After breakfast, we'd keep on with our game drive and slowly make our way back to the cottages for yoga.
Water Buffalo are so funny looking to me. They're always mean muggin'! Look at that face!
They're also super dangerous if you're out of the car. Like, the most dangerous animal. Or up there, at least. They've been known to attack humans with their horns.
Yoga at the cottages was pretty special because it overlooked this watering hole where we'd often see elephants!
After yoga, we had lunch and it wasn't like a little grab-a-sandwich-and-go kind of lunch, no no! Lunches would easily last two to three hours with impeccable service from the waitstaff and delicious course after course. It blew us away how much food they could create from such limited resources. The chef was cooking out of a kitchen that was no bigger than a closet. There was no way to set the temperature on the stove or the oven - it was just super hot or it was off, and they made the most incredible meals! We were all stuffed after each meal, and I probably gained five pounds that week! One thing I absolutely loved about mealtimes was that Sonja was adamant that the chef use pretty much everything he could that was served. Absolutely nothing went to waste. I just loved that.
After lunch, it was time for another game drive. I became slightly obsessed with seeing a wild dog (never got to, womp), but hyenas seemed like they were in the same family, so I fell in love. They're scavengers and known for being kind of gross garbage eaters, but I love them! They're so badass! Their teeth crush bone because they're really into bone marrow (#guthealth) and, interestingly, their poop is bright white from all the marrow they eat.
Look how sweet this little baby hyena is! He might rip my face off but I wanted to cuddle him like the sweet little lap dog puppy he looks like. (Half kidding)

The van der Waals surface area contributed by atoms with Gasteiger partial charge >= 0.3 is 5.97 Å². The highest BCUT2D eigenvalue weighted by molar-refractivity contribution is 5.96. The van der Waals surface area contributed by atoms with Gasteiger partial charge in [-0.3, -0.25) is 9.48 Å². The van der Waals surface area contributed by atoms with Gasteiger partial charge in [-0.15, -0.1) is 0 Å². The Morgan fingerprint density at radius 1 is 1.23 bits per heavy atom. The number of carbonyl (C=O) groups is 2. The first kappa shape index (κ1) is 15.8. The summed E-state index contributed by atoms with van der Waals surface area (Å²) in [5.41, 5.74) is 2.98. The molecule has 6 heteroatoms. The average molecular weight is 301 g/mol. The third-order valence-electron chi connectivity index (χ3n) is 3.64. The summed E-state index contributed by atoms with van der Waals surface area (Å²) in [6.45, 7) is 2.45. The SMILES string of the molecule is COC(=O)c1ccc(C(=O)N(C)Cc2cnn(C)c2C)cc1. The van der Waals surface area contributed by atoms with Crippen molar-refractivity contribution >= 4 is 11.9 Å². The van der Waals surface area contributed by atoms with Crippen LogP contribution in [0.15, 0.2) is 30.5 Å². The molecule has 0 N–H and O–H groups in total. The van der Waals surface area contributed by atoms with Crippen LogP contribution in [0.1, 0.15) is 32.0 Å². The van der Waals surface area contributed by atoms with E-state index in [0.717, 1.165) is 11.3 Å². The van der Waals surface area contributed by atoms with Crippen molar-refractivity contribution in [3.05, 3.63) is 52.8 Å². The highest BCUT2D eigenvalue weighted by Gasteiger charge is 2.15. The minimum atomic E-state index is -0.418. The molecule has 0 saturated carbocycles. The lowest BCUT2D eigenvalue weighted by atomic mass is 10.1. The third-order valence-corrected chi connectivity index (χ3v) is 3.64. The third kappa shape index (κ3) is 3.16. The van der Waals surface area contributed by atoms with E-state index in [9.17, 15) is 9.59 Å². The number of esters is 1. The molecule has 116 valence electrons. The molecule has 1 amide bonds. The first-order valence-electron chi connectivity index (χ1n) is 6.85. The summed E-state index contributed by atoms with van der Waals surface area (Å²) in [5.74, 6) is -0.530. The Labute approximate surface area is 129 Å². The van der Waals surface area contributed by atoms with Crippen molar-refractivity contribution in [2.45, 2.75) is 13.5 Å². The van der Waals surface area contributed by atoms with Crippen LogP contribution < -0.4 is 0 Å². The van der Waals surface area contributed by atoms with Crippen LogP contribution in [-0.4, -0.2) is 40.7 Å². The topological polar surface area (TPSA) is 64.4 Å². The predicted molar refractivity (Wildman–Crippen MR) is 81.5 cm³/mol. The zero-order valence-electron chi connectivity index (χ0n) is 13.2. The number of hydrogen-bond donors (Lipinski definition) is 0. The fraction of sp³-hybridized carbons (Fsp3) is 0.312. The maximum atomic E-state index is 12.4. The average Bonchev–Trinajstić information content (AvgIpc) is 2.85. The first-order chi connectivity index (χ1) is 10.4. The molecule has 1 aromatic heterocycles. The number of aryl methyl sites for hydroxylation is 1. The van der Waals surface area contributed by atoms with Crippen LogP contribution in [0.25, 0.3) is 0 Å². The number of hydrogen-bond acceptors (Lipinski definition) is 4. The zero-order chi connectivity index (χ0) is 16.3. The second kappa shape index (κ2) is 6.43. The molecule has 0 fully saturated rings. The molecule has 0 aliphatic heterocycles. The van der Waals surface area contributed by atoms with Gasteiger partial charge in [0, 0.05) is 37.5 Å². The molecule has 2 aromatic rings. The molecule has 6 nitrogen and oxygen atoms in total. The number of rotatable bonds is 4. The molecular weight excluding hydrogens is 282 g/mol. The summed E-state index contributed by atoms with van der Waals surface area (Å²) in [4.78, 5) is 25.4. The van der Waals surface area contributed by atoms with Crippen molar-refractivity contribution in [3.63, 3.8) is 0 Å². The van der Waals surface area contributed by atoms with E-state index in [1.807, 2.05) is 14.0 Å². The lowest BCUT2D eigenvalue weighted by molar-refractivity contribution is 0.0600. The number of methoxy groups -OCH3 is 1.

One morning, we went lion tracking. We had different guides for this - from Ol Pejeta directly - and they were fantastic. So there are a few lions who are collared in the conservancy. This allows Ol Pejeta to track their movement, behaviors, and the population. Initially, I wasn't a fan of hearing that some of the animals are collared, but the guides put the animals first. We stayed only fifteen minutes or so after we found the lions, because they didn't want them to be disturbed. We also helped with their research by filling out the paperwork for the Ol Pejeta staff. We marked down who the tracked lion was with (two brothers), what they were doing (laying around), and how they appeared (she seemed to have a minor injury - a limp - which we called in and subsequently passed the scientist who was on his way out to check it out).
Our group also had the incredible opportunity to meet Sudan, the last male northern white rhino in the world. You can read a little more about it here.
We went for sun downers most of the evenings, which is where you grab a drink and a snack and head out to the bush to watch the sun go down. I couldn't believe it when this elephant walked right in front of the peak of Mt Kenya. Speaking of Mt Kenya, it's the second highest mountain in Kenya after Kilimanjaro. I'm putting it out there right now - I want to climb Mt Kenya one day. There, I said it. Bucket list item.
Just look how gorgeous it is from the plains?! Apparently it takes about three or four days up and one day down with a guide. I guess that means I'm going back at some point.
It was a truly incredible week in Kenya, and I definitely would like to go back sometime and hold another yoga retreat there. Stay tuned and thanks for virtually joining along! You can find all upcoming yoga retreat information here if you'd like to join us in the future.